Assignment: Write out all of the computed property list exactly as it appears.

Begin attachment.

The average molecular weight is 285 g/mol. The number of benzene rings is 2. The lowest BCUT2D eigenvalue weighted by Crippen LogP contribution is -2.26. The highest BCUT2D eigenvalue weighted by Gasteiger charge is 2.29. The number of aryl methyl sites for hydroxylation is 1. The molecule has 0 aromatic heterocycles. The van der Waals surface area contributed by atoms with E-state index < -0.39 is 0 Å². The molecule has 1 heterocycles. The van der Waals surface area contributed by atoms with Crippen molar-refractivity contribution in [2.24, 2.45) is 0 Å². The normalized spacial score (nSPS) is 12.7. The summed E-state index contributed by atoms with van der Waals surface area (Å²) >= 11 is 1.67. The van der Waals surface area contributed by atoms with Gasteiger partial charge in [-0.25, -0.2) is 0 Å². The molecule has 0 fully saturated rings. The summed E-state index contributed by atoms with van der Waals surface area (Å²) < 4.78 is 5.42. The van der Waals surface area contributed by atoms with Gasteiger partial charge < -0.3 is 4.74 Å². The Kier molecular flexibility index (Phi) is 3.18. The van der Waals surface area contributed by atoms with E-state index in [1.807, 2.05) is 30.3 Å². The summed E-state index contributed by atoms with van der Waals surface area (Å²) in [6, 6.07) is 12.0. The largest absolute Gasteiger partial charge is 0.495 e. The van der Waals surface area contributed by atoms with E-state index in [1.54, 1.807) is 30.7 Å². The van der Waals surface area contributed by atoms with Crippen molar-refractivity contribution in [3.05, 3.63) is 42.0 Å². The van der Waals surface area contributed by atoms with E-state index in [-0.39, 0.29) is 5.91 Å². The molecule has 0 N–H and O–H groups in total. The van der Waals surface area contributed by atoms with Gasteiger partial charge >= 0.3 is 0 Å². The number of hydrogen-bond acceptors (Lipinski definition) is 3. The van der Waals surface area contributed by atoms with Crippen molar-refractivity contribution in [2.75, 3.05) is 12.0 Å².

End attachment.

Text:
The average molecular weight is 285 g/mol. The number of benzene rings is 2. The lowest BCUT2D eigenvalue weighted by Crippen LogP contribution is -2.26. The highest BCUT2D eigenvalue weighted by Gasteiger charge is 2.29. The number of aryl methyl sites for hydroxylation is 1. The molecule has 0 aromatic heterocycles. The van der Waals surface area contributed by atoms with E-state index < -0.39 is 0 Å². The molecule has 1 heterocycles. The van der Waals surface area contributed by atoms with Crippen molar-refractivity contribution in [2.24, 2.45) is 0 Å². The normalized spacial score (nSPS) is 12.7. The summed E-state index contributed by atoms with van der Waals surface area (Å²) >= 11 is 1.67. The van der Waals surface area contributed by atoms with Gasteiger partial charge in [-0.25, -0.2) is 0 Å². The molecule has 0 fully saturated rings. The summed E-state index contributed by atoms with van der Waals surface area (Å²) < 4.78 is 5.42. The van der Waals surface area contributed by atoms with Gasteiger partial charge < -0.3 is 4.74 Å². The Kier molecular flexibility index (Phi) is 3.18. The van der Waals surface area contributed by atoms with E-state index in [1.807, 2.05) is 30.3 Å². The summed E-state index contributed by atoms with van der Waals surface area (Å²) in [6, 6.07) is 12.0. The largest absolute Gasteiger partial charge is 0.495 e. The van der Waals surface area contributed by atoms with E-state index in [1.54, 1.807) is 30.7 Å². The van der Waals surface area contributed by atoms with Crippen molar-refractivity contribution in [3.05, 3.63) is 42.0 Å². The van der Waals surface area contributed by atoms with E-state index in [-0.39, 0.29) is 5.91 Å². The molecule has 0 N–H and O–H groups in total. The van der Waals surface area contributed by atoms with Gasteiger partial charge >= 0.3 is 0 Å². The number of hydrogen-bond acceptors (Lipinski definition) is 3. The van der Waals surface area contributed by atoms with Crippen molar-refractivity contribution in [2.75, 3.05) is 12.0 Å².